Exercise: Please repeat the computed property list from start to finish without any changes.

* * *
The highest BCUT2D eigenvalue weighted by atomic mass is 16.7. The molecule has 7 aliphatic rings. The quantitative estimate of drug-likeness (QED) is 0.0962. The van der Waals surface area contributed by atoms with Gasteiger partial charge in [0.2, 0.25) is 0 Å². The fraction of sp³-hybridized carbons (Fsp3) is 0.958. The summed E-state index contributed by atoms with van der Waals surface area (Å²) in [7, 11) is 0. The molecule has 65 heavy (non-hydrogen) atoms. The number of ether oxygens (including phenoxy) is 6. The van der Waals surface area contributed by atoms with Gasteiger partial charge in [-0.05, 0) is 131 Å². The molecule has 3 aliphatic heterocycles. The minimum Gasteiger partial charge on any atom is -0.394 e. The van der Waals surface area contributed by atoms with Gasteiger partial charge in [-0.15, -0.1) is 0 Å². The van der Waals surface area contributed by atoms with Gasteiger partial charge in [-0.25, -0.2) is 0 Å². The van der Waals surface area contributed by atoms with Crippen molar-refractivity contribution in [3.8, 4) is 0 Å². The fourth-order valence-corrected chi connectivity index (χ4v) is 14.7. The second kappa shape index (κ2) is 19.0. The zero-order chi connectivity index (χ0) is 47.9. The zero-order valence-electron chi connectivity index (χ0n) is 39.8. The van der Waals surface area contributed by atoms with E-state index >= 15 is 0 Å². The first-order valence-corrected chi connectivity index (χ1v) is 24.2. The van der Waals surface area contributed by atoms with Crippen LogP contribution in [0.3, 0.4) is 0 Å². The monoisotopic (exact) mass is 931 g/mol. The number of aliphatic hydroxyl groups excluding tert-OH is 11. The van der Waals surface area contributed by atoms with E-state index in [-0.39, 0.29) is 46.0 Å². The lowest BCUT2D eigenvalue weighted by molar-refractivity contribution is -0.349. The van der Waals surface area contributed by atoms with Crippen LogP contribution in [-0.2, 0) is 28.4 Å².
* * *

The highest BCUT2D eigenvalue weighted by atomic mass is 16.7. The molecule has 7 aliphatic rings. The quantitative estimate of drug-likeness (QED) is 0.0962. The van der Waals surface area contributed by atoms with Gasteiger partial charge in [0.2, 0.25) is 0 Å². The fraction of sp³-hybridized carbons (Fsp3) is 0.958. The summed E-state index contributed by atoms with van der Waals surface area (Å²) in [7, 11) is 0. The molecule has 65 heavy (non-hydrogen) atoms. The number of ether oxygens (including phenoxy) is 6. The van der Waals surface area contributed by atoms with Gasteiger partial charge in [-0.05, 0) is 131 Å². The molecule has 3 aliphatic heterocycles. The minimum Gasteiger partial charge on any atom is -0.394 e. The van der Waals surface area contributed by atoms with Gasteiger partial charge in [-0.15, -0.1) is 0 Å². The van der Waals surface area contributed by atoms with Gasteiger partial charge in [-0.25, -0.2) is 0 Å². The van der Waals surface area contributed by atoms with Crippen molar-refractivity contribution in [3.8, 4) is 0 Å². The fourth-order valence-corrected chi connectivity index (χ4v) is 14.7. The second kappa shape index (κ2) is 19.0. The zero-order chi connectivity index (χ0) is 47.9. The zero-order valence-electron chi connectivity index (χ0n) is 39.8. The van der Waals surface area contributed by atoms with E-state index >= 15 is 0 Å². The first-order valence-corrected chi connectivity index (χ1v) is 24.2. The van der Waals surface area contributed by atoms with Crippen LogP contribution in [0.3, 0.4) is 0 Å². The monoisotopic (exact) mass is 931 g/mol. The number of aliphatic hydroxyl groups excluding tert-OH is 11. The van der Waals surface area contributed by atoms with E-state index in [-0.39, 0.29) is 46.0 Å². The lowest BCUT2D eigenvalue weighted by molar-refractivity contribution is -0.349. The van der Waals surface area contributed by atoms with Crippen LogP contribution in [-0.2, 0) is 28.4 Å².